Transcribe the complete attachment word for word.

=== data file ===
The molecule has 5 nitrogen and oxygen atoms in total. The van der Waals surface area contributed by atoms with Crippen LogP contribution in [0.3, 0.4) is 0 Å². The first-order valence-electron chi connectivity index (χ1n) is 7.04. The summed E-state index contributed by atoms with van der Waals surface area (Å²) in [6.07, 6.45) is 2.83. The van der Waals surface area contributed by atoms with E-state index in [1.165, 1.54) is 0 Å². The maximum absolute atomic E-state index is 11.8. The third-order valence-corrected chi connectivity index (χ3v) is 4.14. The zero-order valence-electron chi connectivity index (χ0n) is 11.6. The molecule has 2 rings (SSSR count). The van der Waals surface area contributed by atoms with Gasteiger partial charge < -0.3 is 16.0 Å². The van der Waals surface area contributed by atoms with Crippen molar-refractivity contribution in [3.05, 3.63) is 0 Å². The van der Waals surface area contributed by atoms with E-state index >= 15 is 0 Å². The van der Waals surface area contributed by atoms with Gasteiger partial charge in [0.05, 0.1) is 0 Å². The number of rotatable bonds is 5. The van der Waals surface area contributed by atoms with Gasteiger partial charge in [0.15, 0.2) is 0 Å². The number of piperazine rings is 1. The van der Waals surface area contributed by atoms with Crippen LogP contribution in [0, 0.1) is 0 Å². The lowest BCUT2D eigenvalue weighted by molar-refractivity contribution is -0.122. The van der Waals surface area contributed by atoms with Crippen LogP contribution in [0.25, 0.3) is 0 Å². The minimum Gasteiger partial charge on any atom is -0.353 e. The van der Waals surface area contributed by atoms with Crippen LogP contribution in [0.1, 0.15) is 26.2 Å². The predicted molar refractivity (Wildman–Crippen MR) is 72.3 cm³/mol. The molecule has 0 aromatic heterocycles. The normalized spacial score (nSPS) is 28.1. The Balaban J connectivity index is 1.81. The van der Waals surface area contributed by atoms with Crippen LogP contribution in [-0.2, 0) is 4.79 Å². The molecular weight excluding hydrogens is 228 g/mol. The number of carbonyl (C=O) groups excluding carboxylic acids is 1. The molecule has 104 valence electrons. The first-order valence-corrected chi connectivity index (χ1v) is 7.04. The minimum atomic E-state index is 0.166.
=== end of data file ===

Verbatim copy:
The molecule has 5 nitrogen and oxygen atoms in total. The van der Waals surface area contributed by atoms with Crippen LogP contribution in [0.3, 0.4) is 0 Å². The first-order valence-electron chi connectivity index (χ1n) is 7.04. The summed E-state index contributed by atoms with van der Waals surface area (Å²) in [6.07, 6.45) is 2.83. The van der Waals surface area contributed by atoms with E-state index in [1.165, 1.54) is 0 Å². The maximum absolute atomic E-state index is 11.8. The third-order valence-corrected chi connectivity index (χ3v) is 4.14. The zero-order valence-electron chi connectivity index (χ0n) is 11.6. The molecule has 2 rings (SSSR count). The van der Waals surface area contributed by atoms with Gasteiger partial charge < -0.3 is 16.0 Å². The van der Waals surface area contributed by atoms with Crippen molar-refractivity contribution in [3.05, 3.63) is 0 Å². The van der Waals surface area contributed by atoms with E-state index >= 15 is 0 Å². The van der Waals surface area contributed by atoms with Gasteiger partial charge in [0.05, 0.1) is 0 Å². The number of rotatable bonds is 5. The van der Waals surface area contributed by atoms with Gasteiger partial charge in [0.15, 0.2) is 0 Å². The number of piperazine rings is 1. The van der Waals surface area contributed by atoms with Crippen LogP contribution in [0, 0.1) is 0 Å². The lowest BCUT2D eigenvalue weighted by molar-refractivity contribution is -0.122. The van der Waals surface area contributed by atoms with Crippen LogP contribution in [0.25, 0.3) is 0 Å². The minimum Gasteiger partial charge on any atom is -0.353 e. The van der Waals surface area contributed by atoms with Crippen LogP contribution in [0.1, 0.15) is 26.2 Å². The predicted molar refractivity (Wildman–Crippen MR) is 72.3 cm³/mol. The molecule has 0 aromatic heterocycles. The normalized spacial score (nSPS) is 28.1. The Balaban J connectivity index is 1.81. The van der Waals surface area contributed by atoms with Crippen LogP contribution in [-0.2, 0) is 4.79 Å². The molecular weight excluding hydrogens is 228 g/mol. The number of carbonyl (C=O) groups excluding carboxylic acids is 1. The molecule has 104 valence electrons. The first-order valence-corrected chi connectivity index (χ1v) is 7.04. The minimum atomic E-state index is 0.166.